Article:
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Veterinary practice, competition and advertising: 1985-1994

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In 1985, members of the veterinary profession and four other professional groups in New Zealand were surveyed to establish their attitudes towards the developing commercialisation of their professions, and particularly towards advertising. This survey was repeated in 1988, and again in 1994. The results of the three surveys are presented in this paper. There was a sharp movement towards acceptance of advertising, and toward a competitive orientation in general, between 1985 and 1988, with a consolidation of these changes during the following 6 years. The acceptance of the idea of an openly competitive profession now has widespread support among veterinarians. Similarly, there is general support for the use of most kinds of “informative” advertising, with many practitioners viewing advertising as a business building tool, but with the advertising of fees remaining an area over which there is still considerable caution. Although clients are seen as more demanding than in the past, the client-practitioner relationship is still expected to be an enduring one. We suggest that, in view of the relaxed attitudes towards advertising that now exists among members of the veterinary profession, control of advertising should cease to be a concern to the profession.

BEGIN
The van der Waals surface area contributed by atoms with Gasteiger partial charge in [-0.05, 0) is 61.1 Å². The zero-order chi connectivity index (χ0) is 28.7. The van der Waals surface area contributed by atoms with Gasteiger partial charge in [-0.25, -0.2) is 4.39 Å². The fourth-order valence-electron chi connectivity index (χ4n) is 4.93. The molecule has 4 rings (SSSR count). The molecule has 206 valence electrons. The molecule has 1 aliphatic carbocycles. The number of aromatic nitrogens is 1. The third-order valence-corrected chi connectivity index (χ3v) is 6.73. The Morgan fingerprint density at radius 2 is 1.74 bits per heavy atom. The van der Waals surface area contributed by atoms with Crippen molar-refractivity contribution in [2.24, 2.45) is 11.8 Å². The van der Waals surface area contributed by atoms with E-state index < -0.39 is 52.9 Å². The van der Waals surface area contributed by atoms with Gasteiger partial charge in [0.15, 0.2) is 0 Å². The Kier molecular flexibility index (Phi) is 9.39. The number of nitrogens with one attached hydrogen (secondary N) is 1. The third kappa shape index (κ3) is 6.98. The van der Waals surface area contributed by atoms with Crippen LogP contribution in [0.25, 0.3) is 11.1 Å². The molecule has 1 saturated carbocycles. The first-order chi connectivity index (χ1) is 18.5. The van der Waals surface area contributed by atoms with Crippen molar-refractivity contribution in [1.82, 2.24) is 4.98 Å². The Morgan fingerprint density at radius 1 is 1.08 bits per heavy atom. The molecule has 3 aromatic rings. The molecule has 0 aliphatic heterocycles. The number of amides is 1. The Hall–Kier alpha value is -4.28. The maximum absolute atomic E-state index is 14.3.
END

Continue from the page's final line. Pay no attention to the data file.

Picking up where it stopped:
Keywords: General; Practice management; Veterinary profession

Document Type: Research Article

Publication date: December 1, 1997

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